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MonkeyNotes-Murder In the Cathedral by T.S. Eliot
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Notes

The chorus commenced in Greek drama, originally as a group of singers or chanters. Later, a Greek playwright called Thespis introduced an actor on the stage who held a dialogue with the leader of the chorus. Playwrights like Aeschylus and Sophocles added a second and a third actor to interact with the chorus. Finally, the chorus took on the role of participants in the action and interpreters of what is happening on stage.

Eliot has based "Murder in the Cathedral" on the form of classic Greek tragedy. He uses the chorus to enhance the dramatic effect, to take part in the action of the play, and to perform the roles of observer and commentator. His chorus women represent the common people, who lead a life of hard work and struggles, no matter who rules. It is only their faith in God that gives them the strength to endure. These women are uneducated, country folk, who live close to the earth. As a result, they are in tune with the changing seasons and the moods of nature. At present, they have an intuition of death and evil. They fear that the new year, instead of bringing new hope, will bring greater suffering.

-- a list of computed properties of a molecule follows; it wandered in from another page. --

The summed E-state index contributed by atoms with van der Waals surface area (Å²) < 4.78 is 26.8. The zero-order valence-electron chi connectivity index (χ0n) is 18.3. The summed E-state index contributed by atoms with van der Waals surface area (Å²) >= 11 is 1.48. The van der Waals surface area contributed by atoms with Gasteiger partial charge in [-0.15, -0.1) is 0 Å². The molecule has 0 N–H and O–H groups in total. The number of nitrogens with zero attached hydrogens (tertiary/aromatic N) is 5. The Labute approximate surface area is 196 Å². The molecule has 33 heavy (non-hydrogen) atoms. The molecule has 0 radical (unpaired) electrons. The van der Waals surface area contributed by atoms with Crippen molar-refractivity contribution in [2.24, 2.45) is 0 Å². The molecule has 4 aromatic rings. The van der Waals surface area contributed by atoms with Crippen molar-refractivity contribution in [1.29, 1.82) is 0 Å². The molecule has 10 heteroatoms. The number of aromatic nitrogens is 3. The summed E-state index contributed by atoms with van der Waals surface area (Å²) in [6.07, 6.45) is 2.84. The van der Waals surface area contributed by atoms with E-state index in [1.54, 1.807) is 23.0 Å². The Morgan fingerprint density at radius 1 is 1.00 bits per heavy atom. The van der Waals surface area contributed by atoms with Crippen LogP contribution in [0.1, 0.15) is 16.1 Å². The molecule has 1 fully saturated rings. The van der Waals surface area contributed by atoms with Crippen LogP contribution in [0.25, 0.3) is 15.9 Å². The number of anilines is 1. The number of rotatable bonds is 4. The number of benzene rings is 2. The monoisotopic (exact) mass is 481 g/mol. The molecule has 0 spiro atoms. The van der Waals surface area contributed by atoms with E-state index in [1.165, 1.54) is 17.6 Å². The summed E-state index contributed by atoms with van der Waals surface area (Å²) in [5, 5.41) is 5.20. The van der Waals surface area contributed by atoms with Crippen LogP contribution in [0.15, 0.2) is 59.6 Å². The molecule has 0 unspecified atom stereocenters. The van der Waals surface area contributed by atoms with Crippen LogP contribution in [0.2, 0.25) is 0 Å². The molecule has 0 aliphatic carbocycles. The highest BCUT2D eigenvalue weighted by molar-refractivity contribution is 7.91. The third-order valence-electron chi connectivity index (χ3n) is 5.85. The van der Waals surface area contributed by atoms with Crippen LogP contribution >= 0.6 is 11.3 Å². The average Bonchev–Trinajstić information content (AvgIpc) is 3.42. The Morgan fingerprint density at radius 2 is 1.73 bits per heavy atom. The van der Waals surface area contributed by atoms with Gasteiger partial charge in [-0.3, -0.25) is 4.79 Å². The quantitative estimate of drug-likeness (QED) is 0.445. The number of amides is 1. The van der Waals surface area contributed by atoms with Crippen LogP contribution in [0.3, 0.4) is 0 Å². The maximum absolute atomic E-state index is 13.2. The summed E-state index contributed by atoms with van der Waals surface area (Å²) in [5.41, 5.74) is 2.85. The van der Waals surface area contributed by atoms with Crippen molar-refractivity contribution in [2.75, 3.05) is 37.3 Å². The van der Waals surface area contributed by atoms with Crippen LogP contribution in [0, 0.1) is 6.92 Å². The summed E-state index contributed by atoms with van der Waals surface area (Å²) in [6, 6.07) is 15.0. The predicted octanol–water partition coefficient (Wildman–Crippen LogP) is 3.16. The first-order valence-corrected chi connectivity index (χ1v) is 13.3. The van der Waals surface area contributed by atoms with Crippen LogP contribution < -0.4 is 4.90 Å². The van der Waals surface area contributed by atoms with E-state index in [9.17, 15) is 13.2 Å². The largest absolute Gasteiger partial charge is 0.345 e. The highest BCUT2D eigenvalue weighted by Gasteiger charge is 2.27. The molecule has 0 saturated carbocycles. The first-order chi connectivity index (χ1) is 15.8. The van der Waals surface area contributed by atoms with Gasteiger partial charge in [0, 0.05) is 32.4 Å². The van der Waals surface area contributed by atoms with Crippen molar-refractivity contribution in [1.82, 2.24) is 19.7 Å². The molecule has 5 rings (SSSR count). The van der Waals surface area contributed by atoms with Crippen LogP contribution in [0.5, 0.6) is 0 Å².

The three priests have three different reactions to Becket's arrival. The first reacts with the fear of a calamity. The second is a little bold and says that there can hardly be any peace between a king who is busy in intrigue and an archbishop who is an equally proud, self-righteous man. The third priest feels that the wheel of time always move ahead, for good or evil. He believes that a wise man, who cannot change the course of the wheel, lets it move at its own pace.


It should be noticed that the priests repeat some of the lines uttered by the chorus. For instance, "King rules or barons rule," it does not make any difference to the poor people of Canterbury. This repetition is to suggest that the priests echo the feelings and thoughts of the common people and that they too suffer at the hands of temporal power, even though they are under the protection of the church. However, they admonish the women for their pessimistic attitude and call them "croaking frogs on treetops." The priest tells the women to "put on pleasant faces," but from within, they too are nervous and anxious about Becket's fate. They know that Becket is like a "rock" of support against the eternal tide of political clashes. The imagery of the rock and the tide suggests that life is like an ocean, full of waves of suffering and a spiritual head is the needed navigator to help them sail smoothly.

The mood of the chorus also changes like the tides. One moment they are rushed and worried, saying, "O late, late, late is the time, late too late, and rotten the year." Then they are seen with quiet resolution, as they chant, "Quickly. Quietly. Leave us to perish in quiet." Their mood then changes to total doom. "A doom on the house, a doom on yourself, a doom on the world." Their repetition creates a hypnotic effect as it creates a somber mood.

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